"I am trying to enjoy it because this could be my last game in Green Bay," he told his friend, sports writer Al Jones of the Sun Herald in Biloxi, Miss.
Last game in Green Bay? I don't think so.
The Seattle Seahawks have a Hall of Fame coach in Mike Holmgren.
They've got four Pro Bowl starters on defense.
They've got a superb quarterback in Matt Hasselbeck.
They've got a ton of playoff experience compared to the young Packers.
But they don't have what it takes to win today's NFC divisional playoff game at Lambeau Field, and here's why.
Packers offense vs. Seahawks defense
As long as Favre's ugly playoff history doesn't show its ugly face (see my Wednesday column, http://gnb.scout.com/2/718110.html), the Packers' diversified attack will keep Seattle's big-play defense on its heels.
How do you defeat a strong pass rush? Run draw plays and quick-hitting passing plays. What is the strength of the Packers' offense? Draw plays and quick-hitting passing plays.
Packers running back Ryan Grant is averaging 5.1 yards per rush this season, due in large part to his extraordinary ability to find holes far from the intended point of attack. Grant is a lot like Hall of Famer Barry Sanders in that regard.
In Sanders' 10 NFL seasons, he boasted a career average of 5.0 yards per rush. One reason for that was the Lions' run-and-shoot scheme, which removed a potential tackler from the box. When the Packers flood the field with four or five wideouts, the same thing is accomplished.
While opposing safeties kept their focus on Sanders, however, safeties facing the Packers obviously are thinking pass first, run second. That means the Packers win on running plays by scheme. Any victories by their blockers are icing on the cake, and Grant has the vision to take advantage of those, even if it's a running play to the left and the big block comes from right tackle Mark Tauscher.
In the passing game, Marcus Trufant is a Pro Bowler, but the rest of the Seahawks' corners are neither big enough nor talented enough to contain the Packers' deep group of receivers. Their No. 3 corner is rookie Josh Wilson, who at 5-foot-9 will be an inviting target for Favre, especially if they can match him with Koren Robinson or Ruvell Martin.
The safeties are solid against the run but ill-equipped to contain Favre should he display the patience he exuded most of the season. If the Packers' receivers — who led the NFL in yards after the catch — can slip the initial tackle, they'll be off to the races.
If the weather forecast holds up — 30 degrees, light winds, chance for flurries — the Packers should come out firing. If the short to intermediate passing game is clicking, the draw game — which will neutralize the blitz-heavy scheme I'm guessing Holmgren will employ — automatically will be working too, and the Seahawks' defense will have no chance.
Packers defense vs. Seahawks offense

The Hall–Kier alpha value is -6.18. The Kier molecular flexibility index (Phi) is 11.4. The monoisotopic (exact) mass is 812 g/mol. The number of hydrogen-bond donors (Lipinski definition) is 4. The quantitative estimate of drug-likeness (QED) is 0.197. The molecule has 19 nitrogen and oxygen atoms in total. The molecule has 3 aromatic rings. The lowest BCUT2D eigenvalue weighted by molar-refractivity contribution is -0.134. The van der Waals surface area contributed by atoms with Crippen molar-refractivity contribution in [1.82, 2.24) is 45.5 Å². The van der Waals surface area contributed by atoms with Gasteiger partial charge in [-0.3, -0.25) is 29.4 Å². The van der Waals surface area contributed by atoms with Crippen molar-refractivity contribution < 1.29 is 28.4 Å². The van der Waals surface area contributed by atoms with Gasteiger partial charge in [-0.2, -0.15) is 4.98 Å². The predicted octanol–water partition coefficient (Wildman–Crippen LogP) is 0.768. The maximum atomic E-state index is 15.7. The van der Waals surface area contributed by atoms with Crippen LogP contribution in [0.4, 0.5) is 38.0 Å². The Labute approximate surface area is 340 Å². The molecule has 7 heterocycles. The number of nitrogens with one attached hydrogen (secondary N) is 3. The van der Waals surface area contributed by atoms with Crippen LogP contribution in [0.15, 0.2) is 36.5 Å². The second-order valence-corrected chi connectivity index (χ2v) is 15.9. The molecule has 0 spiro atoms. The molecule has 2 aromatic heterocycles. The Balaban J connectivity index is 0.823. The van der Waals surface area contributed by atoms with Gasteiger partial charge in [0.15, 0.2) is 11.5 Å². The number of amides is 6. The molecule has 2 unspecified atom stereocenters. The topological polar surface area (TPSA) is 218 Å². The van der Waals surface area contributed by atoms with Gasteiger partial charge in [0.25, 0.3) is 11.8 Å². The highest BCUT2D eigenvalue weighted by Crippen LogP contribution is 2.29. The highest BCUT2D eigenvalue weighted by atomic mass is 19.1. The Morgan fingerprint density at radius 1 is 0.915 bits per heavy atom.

Hasselbeck is a superb quarterback, and his group of receivers, while not as dynamic as the Packers', is quite underrated. With halfback Shaun Alexander a mere shadow of himself after winning the 2005 MVP and earning a new, lucrative contract, expect Holmgren to come out winging it, figuring his Seahawks will need a lot of points to keep pace with Favre and Co.
Working in the Packers' favor, though, is Seattle's lack of a running game. While the Seahawks' linebackers and safeties can't totally focus on Favre because of Grant's ability to break off long runs, the Packers' defenders don't have to be so cognizant of Alexander and Maurice Morris. If the Packers can quickly eliminate the Seattle running game — a bigger "if" than you might think, considering how the Packers' defense broke down at times late this season — they'll turn Seattle into a one-dimensional offense. That always works in the defense's favor.
Also working in the Packers' favor is the Seahawks' lack of a big-time tight end. Marcus Pollard led Seattle tight ends with 28 receptions for 272 yards and two touchdowns, and didn't catch a pass last week against Washington. Because of that, the Packers' safeties and linebackers will be better able to help against Seattle's receiving corps.
That's huge, because Seattle is likely to throw a heavy dose of three- and four-receiver sets at the Packers. Obviously, Holmgren and Hasselbeck will attack away from Al Harris and Charles Woodson and target mismatches against the Packers' third and fourth corners.
Finally, the Packers have to pressure Hasselbeck. The pass rush evaporated down the stretch, but perhaps this is where a home playoff game after a bye is most important. If a loud crowd and fresh legs translate into pressure against Hasselbeck, the Packers will be very interested spectators during Sunday's Giants-Cowboys game at Dallas.
Steve Lawrence is a regular contributor to PackerReport.com. E-mail him at firstname.lastname@example.org